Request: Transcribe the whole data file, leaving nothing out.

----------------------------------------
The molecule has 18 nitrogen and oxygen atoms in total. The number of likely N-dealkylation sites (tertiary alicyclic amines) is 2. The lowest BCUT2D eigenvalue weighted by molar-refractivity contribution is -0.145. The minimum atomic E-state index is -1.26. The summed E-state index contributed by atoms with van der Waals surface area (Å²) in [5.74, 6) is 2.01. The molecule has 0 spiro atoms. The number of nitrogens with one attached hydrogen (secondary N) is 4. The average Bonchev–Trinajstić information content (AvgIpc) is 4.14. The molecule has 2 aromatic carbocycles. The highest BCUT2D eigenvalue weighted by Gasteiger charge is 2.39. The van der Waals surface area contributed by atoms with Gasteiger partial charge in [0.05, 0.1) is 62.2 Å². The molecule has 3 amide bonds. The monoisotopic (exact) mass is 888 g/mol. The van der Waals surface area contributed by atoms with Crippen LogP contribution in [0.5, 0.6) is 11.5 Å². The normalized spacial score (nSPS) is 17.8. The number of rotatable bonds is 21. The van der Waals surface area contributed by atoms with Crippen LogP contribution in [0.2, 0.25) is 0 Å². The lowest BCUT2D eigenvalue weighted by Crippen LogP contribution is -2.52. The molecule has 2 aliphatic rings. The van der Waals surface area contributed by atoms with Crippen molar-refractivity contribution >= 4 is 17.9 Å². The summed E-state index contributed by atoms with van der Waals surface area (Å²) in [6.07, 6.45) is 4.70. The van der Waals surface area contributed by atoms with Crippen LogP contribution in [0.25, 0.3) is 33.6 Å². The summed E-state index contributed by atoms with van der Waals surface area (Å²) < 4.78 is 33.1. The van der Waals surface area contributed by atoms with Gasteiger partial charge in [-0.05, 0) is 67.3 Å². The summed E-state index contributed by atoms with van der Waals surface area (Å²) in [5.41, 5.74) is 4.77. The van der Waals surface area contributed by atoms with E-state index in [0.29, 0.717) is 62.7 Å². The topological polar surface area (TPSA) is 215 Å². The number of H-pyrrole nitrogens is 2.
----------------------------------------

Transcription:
The molecule has 18 nitrogen and oxygen atoms in total. The number of likely N-dealkylation sites (tertiary alicyclic amines) is 2. The lowest BCUT2D eigenvalue weighted by molar-refractivity contribution is -0.145. The minimum atomic E-state index is -1.26. The summed E-state index contributed by atoms with van der Waals surface area (Å²) in [5.74, 6) is 2.01. The molecule has 0 spiro atoms. The number of nitrogens with one attached hydrogen (secondary N) is 4. The average Bonchev–Trinajstić information content (AvgIpc) is 4.14. The molecule has 2 aromatic carbocycles. The highest BCUT2D eigenvalue weighted by Gasteiger charge is 2.39. The van der Waals surface area contributed by atoms with Gasteiger partial charge in [0.05, 0.1) is 62.2 Å². The molecule has 3 amide bonds. The monoisotopic (exact) mass is 888 g/mol. The van der Waals surface area contributed by atoms with Crippen LogP contribution in [0.5, 0.6) is 11.5 Å². The normalized spacial score (nSPS) is 17.8. The number of rotatable bonds is 21. The van der Waals surface area contributed by atoms with Crippen LogP contribution in [0.2, 0.25) is 0 Å². The lowest BCUT2D eigenvalue weighted by Crippen LogP contribution is -2.52. The molecule has 2 aliphatic rings. The van der Waals surface area contributed by atoms with Crippen molar-refractivity contribution >= 4 is 17.9 Å². The summed E-state index contributed by atoms with van der Waals surface area (Å²) in [6.07, 6.45) is 4.70. The van der Waals surface area contributed by atoms with Crippen LogP contribution in [0.25, 0.3) is 33.6 Å². The summed E-state index contributed by atoms with van der Waals surface area (Å²) < 4.78 is 33.1. The van der Waals surface area contributed by atoms with Gasteiger partial charge in [-0.05, 0) is 67.3 Å². The summed E-state index contributed by atoms with van der Waals surface area (Å²) in [5.41, 5.74) is 4.77. The van der Waals surface area contributed by atoms with E-state index in [0.29, 0.717) is 62.7 Å². The topological polar surface area (TPSA) is 215 Å². The number of H-pyrrole nitrogens is 2.